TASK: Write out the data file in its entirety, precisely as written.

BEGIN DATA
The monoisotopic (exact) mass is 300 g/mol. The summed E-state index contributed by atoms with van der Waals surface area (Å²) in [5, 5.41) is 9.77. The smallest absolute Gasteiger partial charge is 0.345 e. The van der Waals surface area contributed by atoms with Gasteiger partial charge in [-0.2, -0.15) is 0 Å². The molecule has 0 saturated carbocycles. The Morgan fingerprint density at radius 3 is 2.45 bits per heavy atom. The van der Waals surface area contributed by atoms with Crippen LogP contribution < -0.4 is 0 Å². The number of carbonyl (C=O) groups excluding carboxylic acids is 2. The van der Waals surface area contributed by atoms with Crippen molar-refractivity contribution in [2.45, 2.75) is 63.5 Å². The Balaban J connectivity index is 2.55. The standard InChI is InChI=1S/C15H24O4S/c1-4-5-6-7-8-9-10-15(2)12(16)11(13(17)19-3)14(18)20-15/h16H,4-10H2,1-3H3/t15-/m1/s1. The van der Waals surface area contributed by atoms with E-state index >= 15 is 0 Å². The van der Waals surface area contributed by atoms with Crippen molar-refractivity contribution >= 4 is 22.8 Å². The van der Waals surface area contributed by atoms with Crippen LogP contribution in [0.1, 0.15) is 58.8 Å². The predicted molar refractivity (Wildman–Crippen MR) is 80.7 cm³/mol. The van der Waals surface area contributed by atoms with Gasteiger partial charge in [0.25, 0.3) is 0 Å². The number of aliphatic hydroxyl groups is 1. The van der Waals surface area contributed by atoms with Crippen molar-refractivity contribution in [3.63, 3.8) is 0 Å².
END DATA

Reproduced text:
The monoisotopic (exact) mass is 300 g/mol. The summed E-state index contributed by atoms with van der Waals surface area (Å²) in [5, 5.41) is 9.77. The smallest absolute Gasteiger partial charge is 0.345 e. The van der Waals surface area contributed by atoms with Gasteiger partial charge in [-0.2, -0.15) is 0 Å². The molecule has 0 saturated carbocycles. The Morgan fingerprint density at radius 3 is 2.45 bits per heavy atom. The van der Waals surface area contributed by atoms with Crippen LogP contribution < -0.4 is 0 Å². The number of carbonyl (C=O) groups excluding carboxylic acids is 2. The van der Waals surface area contributed by atoms with Crippen molar-refractivity contribution in [2.45, 2.75) is 63.5 Å². The Balaban J connectivity index is 2.55. The standard InChI is InChI=1S/C15H24O4S/c1-4-5-6-7-8-9-10-15(2)12(16)11(13(17)19-3)14(18)20-15/h16H,4-10H2,1-3H3/t15-/m1/s1. The van der Waals surface area contributed by atoms with E-state index >= 15 is 0 Å². The van der Waals surface area contributed by atoms with Crippen molar-refractivity contribution >= 4 is 22.8 Å². The van der Waals surface area contributed by atoms with Crippen LogP contribution in [0.1, 0.15) is 58.8 Å². The predicted molar refractivity (Wildman–Crippen MR) is 80.7 cm³/mol. The van der Waals surface area contributed by atoms with Gasteiger partial charge in [0.25, 0.3) is 0 Å². The number of aliphatic hydroxyl groups is 1. The van der Waals surface area contributed by atoms with Crippen molar-refractivity contribution in [3.63, 3.8) is 0 Å².